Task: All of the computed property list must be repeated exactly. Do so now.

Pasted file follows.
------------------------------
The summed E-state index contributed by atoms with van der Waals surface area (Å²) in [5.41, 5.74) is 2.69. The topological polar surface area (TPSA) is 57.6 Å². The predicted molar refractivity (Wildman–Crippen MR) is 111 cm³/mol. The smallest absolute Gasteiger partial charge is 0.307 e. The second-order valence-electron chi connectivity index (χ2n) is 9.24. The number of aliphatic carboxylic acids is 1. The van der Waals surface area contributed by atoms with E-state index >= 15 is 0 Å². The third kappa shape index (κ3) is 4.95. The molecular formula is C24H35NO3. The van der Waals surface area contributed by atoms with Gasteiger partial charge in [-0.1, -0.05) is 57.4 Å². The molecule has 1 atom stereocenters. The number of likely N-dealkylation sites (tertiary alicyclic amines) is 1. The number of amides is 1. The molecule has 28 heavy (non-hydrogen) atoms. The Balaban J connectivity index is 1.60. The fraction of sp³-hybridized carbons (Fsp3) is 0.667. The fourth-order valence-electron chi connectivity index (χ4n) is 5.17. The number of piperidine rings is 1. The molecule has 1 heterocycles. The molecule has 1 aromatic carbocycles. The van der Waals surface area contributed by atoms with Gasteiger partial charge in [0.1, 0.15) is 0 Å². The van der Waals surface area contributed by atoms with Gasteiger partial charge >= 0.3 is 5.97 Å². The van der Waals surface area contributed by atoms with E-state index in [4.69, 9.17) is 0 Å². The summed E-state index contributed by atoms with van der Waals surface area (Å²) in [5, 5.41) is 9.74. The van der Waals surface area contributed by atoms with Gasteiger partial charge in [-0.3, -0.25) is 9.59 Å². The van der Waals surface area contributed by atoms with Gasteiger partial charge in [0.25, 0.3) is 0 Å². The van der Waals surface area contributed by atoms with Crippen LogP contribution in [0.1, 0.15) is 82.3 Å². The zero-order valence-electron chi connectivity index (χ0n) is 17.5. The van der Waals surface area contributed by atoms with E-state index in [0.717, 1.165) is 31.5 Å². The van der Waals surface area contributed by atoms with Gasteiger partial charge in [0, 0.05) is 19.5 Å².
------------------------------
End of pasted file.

The summed E-state index contributed by atoms with van der Waals surface area (Å²) in [5.41, 5.74) is 2.69. The topological polar surface area (TPSA) is 57.6 Å². The predicted molar refractivity (Wildman–Crippen MR) is 111 cm³/mol. The smallest absolute Gasteiger partial charge is 0.307 e. The second-order valence-electron chi connectivity index (χ2n) is 9.24. The number of aliphatic carboxylic acids is 1. The van der Waals surface area contributed by atoms with E-state index >= 15 is 0 Å². The third kappa shape index (κ3) is 4.95. The molecular formula is C24H35NO3. The van der Waals surface area contributed by atoms with Gasteiger partial charge in [-0.1, -0.05) is 57.4 Å². The molecule has 1 atom stereocenters. The number of likely N-dealkylation sites (tertiary alicyclic amines) is 1. The number of amides is 1. The molecule has 28 heavy (non-hydrogen) atoms. The Balaban J connectivity index is 1.60. The fraction of sp³-hybridized carbons (Fsp3) is 0.667. The fourth-order valence-electron chi connectivity index (χ4n) is 5.17. The number of piperidine rings is 1. The molecule has 1 heterocycles. The molecule has 1 aromatic carbocycles. The van der Waals surface area contributed by atoms with Gasteiger partial charge in [0.1, 0.15) is 0 Å². The van der Waals surface area contributed by atoms with Gasteiger partial charge >= 0.3 is 5.97 Å². The van der Waals surface area contributed by atoms with E-state index in [4.69, 9.17) is 0 Å². The summed E-state index contributed by atoms with van der Waals surface area (Å²) in [5, 5.41) is 9.74. The van der Waals surface area contributed by atoms with Gasteiger partial charge in [-0.3, -0.25) is 9.59 Å². The van der Waals surface area contributed by atoms with Gasteiger partial charge in [0.25, 0.3) is 0 Å². The van der Waals surface area contributed by atoms with Crippen LogP contribution in [0.1, 0.15) is 82.3 Å². The zero-order valence-electron chi connectivity index (χ0n) is 17.5. The van der Waals surface area contributed by atoms with E-state index in [0.717, 1.165) is 31.5 Å². The van der Waals surface area contributed by atoms with Gasteiger partial charge in [0, 0.05) is 19.5 Å².